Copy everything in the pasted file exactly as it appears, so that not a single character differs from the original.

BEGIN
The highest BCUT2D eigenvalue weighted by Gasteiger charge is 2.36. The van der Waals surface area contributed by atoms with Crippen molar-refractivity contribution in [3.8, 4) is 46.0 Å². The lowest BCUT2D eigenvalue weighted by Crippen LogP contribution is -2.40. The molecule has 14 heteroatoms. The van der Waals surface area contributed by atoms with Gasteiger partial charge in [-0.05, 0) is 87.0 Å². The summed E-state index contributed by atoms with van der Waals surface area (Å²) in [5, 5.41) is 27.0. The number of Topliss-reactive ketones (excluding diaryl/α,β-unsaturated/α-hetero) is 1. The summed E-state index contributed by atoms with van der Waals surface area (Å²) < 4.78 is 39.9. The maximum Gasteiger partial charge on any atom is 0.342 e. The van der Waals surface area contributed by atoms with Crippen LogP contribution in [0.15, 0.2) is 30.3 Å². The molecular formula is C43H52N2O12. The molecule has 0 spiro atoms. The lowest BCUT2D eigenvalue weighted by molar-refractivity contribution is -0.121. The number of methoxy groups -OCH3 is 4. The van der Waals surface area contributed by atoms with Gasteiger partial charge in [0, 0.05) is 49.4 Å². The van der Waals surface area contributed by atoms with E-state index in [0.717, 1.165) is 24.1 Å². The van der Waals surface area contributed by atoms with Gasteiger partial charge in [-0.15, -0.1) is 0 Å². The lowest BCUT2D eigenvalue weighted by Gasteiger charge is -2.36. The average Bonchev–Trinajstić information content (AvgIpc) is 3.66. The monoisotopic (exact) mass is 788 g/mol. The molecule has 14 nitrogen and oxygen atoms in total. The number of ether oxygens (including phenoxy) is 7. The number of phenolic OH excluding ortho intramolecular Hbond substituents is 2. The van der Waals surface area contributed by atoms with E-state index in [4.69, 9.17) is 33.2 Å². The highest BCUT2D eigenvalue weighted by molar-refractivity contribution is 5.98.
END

The highest BCUT2D eigenvalue weighted by Gasteiger charge is 2.36. The van der Waals surface area contributed by atoms with Crippen molar-refractivity contribution in [3.8, 4) is 46.0 Å². The lowest BCUT2D eigenvalue weighted by Crippen LogP contribution is -2.40. The molecule has 14 heteroatoms. The van der Waals surface area contributed by atoms with Gasteiger partial charge in [-0.05, 0) is 87.0 Å². The summed E-state index contributed by atoms with van der Waals surface area (Å²) in [5, 5.41) is 27.0. The number of Topliss-reactive ketones (excluding diaryl/α,β-unsaturated/α-hetero) is 1. The summed E-state index contributed by atoms with van der Waals surface area (Å²) < 4.78 is 39.9. The maximum Gasteiger partial charge on any atom is 0.342 e. The van der Waals surface area contributed by atoms with Crippen LogP contribution in [0.15, 0.2) is 30.3 Å². The molecular formula is C43H52N2O12. The molecule has 0 spiro atoms. The lowest BCUT2D eigenvalue weighted by molar-refractivity contribution is -0.121. The number of methoxy groups -OCH3 is 4. The van der Waals surface area contributed by atoms with Gasteiger partial charge in [0, 0.05) is 49.4 Å². The van der Waals surface area contributed by atoms with E-state index in [0.717, 1.165) is 24.1 Å². The van der Waals surface area contributed by atoms with Gasteiger partial charge in [-0.15, -0.1) is 0 Å². The lowest BCUT2D eigenvalue weighted by Gasteiger charge is -2.36. The average Bonchev–Trinajstić information content (AvgIpc) is 3.66. The monoisotopic (exact) mass is 788 g/mol. The molecule has 14 nitrogen and oxygen atoms in total. The number of ether oxygens (including phenoxy) is 7. The number of phenolic OH excluding ortho intramolecular Hbond substituents is 2. The van der Waals surface area contributed by atoms with E-state index in [4.69, 9.17) is 33.2 Å². The highest BCUT2D eigenvalue weighted by molar-refractivity contribution is 5.98.